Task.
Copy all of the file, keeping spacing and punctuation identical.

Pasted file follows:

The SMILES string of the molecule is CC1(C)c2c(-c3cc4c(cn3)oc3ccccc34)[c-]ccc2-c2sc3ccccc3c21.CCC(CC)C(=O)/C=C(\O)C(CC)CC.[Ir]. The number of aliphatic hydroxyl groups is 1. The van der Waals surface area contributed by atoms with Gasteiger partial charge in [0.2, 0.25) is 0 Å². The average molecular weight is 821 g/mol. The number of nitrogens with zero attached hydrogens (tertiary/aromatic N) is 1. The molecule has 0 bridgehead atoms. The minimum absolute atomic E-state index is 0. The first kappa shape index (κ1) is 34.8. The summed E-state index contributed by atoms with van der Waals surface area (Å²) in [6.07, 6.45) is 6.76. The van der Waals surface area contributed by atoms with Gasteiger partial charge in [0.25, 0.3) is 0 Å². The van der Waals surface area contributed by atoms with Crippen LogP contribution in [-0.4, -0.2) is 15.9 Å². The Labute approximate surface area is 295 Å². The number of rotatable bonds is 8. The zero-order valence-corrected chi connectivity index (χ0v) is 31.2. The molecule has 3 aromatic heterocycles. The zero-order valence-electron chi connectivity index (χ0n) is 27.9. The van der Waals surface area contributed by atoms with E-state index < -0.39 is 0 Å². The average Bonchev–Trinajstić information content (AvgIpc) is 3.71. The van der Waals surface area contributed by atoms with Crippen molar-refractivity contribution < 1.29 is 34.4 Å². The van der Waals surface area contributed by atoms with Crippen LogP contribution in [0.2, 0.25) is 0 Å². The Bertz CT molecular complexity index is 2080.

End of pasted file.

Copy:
The SMILES string of the molecule is CC1(C)c2c(-c3cc4c(cn3)oc3ccccc34)[c-]ccc2-c2sc3ccccc3c21.CCC(CC)C(=O)/C=C(\O)C(CC)CC.[Ir]. The number of aliphatic hydroxyl groups is 1. The van der Waals surface area contributed by atoms with Gasteiger partial charge in [0.2, 0.25) is 0 Å². The average molecular weight is 821 g/mol. The number of nitrogens with zero attached hydrogens (tertiary/aromatic N) is 1. The molecule has 0 bridgehead atoms. The minimum absolute atomic E-state index is 0. The first kappa shape index (κ1) is 34.8. The summed E-state index contributed by atoms with van der Waals surface area (Å²) in [6.07, 6.45) is 6.76. The van der Waals surface area contributed by atoms with Gasteiger partial charge in [0.25, 0.3) is 0 Å². The van der Waals surface area contributed by atoms with Crippen LogP contribution in [-0.4, -0.2) is 15.9 Å². The Labute approximate surface area is 295 Å². The number of rotatable bonds is 8. The zero-order valence-corrected chi connectivity index (χ0v) is 31.2. The molecule has 3 aromatic heterocycles. The zero-order valence-electron chi connectivity index (χ0n) is 27.9. The van der Waals surface area contributed by atoms with E-state index < -0.39 is 0 Å². The average Bonchev–Trinajstić information content (AvgIpc) is 3.71. The van der Waals surface area contributed by atoms with Crippen molar-refractivity contribution < 1.29 is 34.4 Å². The van der Waals surface area contributed by atoms with Crippen LogP contribution in [0.2, 0.25) is 0 Å². The Bertz CT molecular complexity index is 2080.